Jai Courtney and Joel Edgerton are the stars of the new film “Felony”, which also co-stars Tom Wilkinson. Edgerton also wrote and produced the film. Jai is growing to be quite the superstar with films under his belt like “The Divergent Series” and the upcoming reboot “Terminator: Genisys”. Joel has been in great films like “The Hurt Locker” and can be seen next in “Exodus: Gods and Kings” alongside Christian Bale. Media Mikes had a chance to chat with Jai and Joel about their new film “Felony” and their experience on it.
Mike Gencarelli: Joel, you not only star but also wrote and produced “Felony”; tell us about how you became involved with this film?
Joel Edgerton: I started writing this film back in 2007 or 2008. It was based on a short story that I did about this character knocks this kid off his bike while driving drunk and then lies about it. Very quickly I became fascinated with not just him as a character but the characters that Jai (Courtney) and Tom (Wilkinson) ended up playing in the movie. It became about this event and how it would end up effecting a various people’s lives and also how everybody involved in the story has very different opinions about the cleanup, aftermath and punishment needed for the crime. The movie is a thriller that also look into ethics at the same time, so hopefully it is very entertaining. I have written a lot of stuff and when I write something that I really know in my bones is good I become very passionate about it and I will try everything to try and make it work. Next was gathering a really great team. We got Matthew Saville, who is a really great director, his movie “Noise” is one that I really love. Then together him and I found the right producing partner Rose (Blight), who then became the real engine that pushed us into getting this made. Then it became it about finding the right leads to be in the movie and we were blessed in the fact that we got Jai, who is perfect for the character and really blessed that Tom came to play with us as well.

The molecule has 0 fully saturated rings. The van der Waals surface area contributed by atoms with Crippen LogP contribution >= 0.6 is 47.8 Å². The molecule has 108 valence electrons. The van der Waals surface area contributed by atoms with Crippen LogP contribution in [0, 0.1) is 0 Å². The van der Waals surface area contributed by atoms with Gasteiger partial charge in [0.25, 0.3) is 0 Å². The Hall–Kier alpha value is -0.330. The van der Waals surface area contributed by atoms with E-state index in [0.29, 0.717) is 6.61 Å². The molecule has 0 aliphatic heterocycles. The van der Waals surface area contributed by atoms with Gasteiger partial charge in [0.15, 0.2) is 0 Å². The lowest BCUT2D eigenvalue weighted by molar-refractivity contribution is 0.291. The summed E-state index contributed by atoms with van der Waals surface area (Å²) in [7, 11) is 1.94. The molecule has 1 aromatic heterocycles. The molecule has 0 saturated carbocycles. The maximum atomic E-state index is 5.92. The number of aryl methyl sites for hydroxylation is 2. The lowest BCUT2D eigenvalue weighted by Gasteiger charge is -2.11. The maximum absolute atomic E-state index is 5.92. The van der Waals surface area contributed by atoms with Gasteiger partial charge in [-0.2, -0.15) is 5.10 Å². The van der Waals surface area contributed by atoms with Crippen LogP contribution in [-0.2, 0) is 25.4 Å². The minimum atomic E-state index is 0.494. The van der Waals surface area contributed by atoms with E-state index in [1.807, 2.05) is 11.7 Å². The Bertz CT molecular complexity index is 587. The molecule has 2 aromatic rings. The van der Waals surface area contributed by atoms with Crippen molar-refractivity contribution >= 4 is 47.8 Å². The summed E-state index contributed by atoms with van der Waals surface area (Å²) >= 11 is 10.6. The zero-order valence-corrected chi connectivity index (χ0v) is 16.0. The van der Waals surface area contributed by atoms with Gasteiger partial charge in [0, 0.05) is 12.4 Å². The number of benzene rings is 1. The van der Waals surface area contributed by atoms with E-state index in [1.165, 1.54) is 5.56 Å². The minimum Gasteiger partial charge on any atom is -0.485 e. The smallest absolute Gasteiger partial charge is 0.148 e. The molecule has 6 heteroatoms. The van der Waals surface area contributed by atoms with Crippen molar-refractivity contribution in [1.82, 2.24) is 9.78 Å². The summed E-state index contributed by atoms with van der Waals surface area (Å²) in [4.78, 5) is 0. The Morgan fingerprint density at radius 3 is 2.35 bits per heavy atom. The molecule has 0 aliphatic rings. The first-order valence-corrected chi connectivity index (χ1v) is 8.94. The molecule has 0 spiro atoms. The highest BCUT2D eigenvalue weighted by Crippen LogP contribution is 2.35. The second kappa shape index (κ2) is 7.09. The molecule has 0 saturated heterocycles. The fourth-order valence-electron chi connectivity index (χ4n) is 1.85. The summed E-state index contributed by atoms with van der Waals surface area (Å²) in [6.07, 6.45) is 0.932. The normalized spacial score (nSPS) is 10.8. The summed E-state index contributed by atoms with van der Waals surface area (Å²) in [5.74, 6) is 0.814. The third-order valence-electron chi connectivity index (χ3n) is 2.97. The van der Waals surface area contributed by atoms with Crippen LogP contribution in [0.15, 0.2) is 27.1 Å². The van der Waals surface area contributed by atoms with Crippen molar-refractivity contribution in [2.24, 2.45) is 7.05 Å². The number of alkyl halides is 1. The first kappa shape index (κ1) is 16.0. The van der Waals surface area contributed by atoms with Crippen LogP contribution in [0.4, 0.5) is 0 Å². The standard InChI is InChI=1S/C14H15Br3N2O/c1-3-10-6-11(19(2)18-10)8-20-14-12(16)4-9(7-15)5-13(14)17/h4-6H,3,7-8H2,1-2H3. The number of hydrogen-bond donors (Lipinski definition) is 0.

MG: Jai, how did you come on board and what drew you to the project?